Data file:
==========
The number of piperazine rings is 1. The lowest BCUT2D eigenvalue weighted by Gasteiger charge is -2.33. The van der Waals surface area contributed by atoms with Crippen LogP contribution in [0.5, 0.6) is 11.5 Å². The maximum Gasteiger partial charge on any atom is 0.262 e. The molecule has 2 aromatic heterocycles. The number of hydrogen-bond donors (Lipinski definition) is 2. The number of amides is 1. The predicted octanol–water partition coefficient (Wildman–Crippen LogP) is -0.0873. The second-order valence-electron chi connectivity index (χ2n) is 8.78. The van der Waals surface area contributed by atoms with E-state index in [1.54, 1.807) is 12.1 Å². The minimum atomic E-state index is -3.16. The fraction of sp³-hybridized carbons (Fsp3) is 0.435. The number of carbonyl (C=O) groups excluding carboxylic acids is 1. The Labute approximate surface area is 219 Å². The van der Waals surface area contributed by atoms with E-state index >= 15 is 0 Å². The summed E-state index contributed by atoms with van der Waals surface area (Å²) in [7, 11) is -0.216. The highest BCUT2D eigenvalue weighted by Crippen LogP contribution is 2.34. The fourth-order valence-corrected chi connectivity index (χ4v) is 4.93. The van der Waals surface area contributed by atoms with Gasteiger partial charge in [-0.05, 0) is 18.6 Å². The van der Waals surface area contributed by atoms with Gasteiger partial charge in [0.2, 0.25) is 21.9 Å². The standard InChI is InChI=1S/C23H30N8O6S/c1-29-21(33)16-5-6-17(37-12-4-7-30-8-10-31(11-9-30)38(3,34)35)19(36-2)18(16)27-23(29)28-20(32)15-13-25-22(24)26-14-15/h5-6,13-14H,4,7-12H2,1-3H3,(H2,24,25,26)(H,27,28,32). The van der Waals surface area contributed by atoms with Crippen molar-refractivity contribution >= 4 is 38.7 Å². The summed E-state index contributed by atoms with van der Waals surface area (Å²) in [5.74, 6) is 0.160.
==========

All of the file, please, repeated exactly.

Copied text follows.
The number of piperazine rings is 1. The lowest BCUT2D eigenvalue weighted by Gasteiger charge is -2.33. The van der Waals surface area contributed by atoms with Crippen LogP contribution in [0.5, 0.6) is 11.5 Å². The maximum Gasteiger partial charge on any atom is 0.262 e. The molecule has 2 aromatic heterocycles. The number of hydrogen-bond donors (Lipinski definition) is 2. The number of amides is 1. The predicted octanol–water partition coefficient (Wildman–Crippen LogP) is -0.0873. The second-order valence-electron chi connectivity index (χ2n) is 8.78. The van der Waals surface area contributed by atoms with E-state index in [1.54, 1.807) is 12.1 Å². The minimum atomic E-state index is -3.16. The fraction of sp³-hybridized carbons (Fsp3) is 0.435. The number of carbonyl (C=O) groups excluding carboxylic acids is 1. The Labute approximate surface area is 219 Å². The van der Waals surface area contributed by atoms with E-state index >= 15 is 0 Å². The summed E-state index contributed by atoms with van der Waals surface area (Å²) in [7, 11) is -0.216. The highest BCUT2D eigenvalue weighted by Crippen LogP contribution is 2.34. The fourth-order valence-corrected chi connectivity index (χ4v) is 4.93. The van der Waals surface area contributed by atoms with Gasteiger partial charge in [-0.05, 0) is 18.6 Å². The van der Waals surface area contributed by atoms with Gasteiger partial charge in [0.2, 0.25) is 21.9 Å². The standard InChI is InChI=1S/C23H30N8O6S/c1-29-21(33)16-5-6-17(37-12-4-7-30-8-10-31(11-9-30)38(3,34)35)19(36-2)18(16)27-23(29)28-20(32)15-13-25-22(24)26-14-15/h5-6,13-14H,4,7-12H2,1-3H3,(H2,24,25,26)(H,27,28,32). The van der Waals surface area contributed by atoms with Crippen molar-refractivity contribution >= 4 is 38.7 Å². The summed E-state index contributed by atoms with van der Waals surface area (Å²) in [5.74, 6) is 0.160.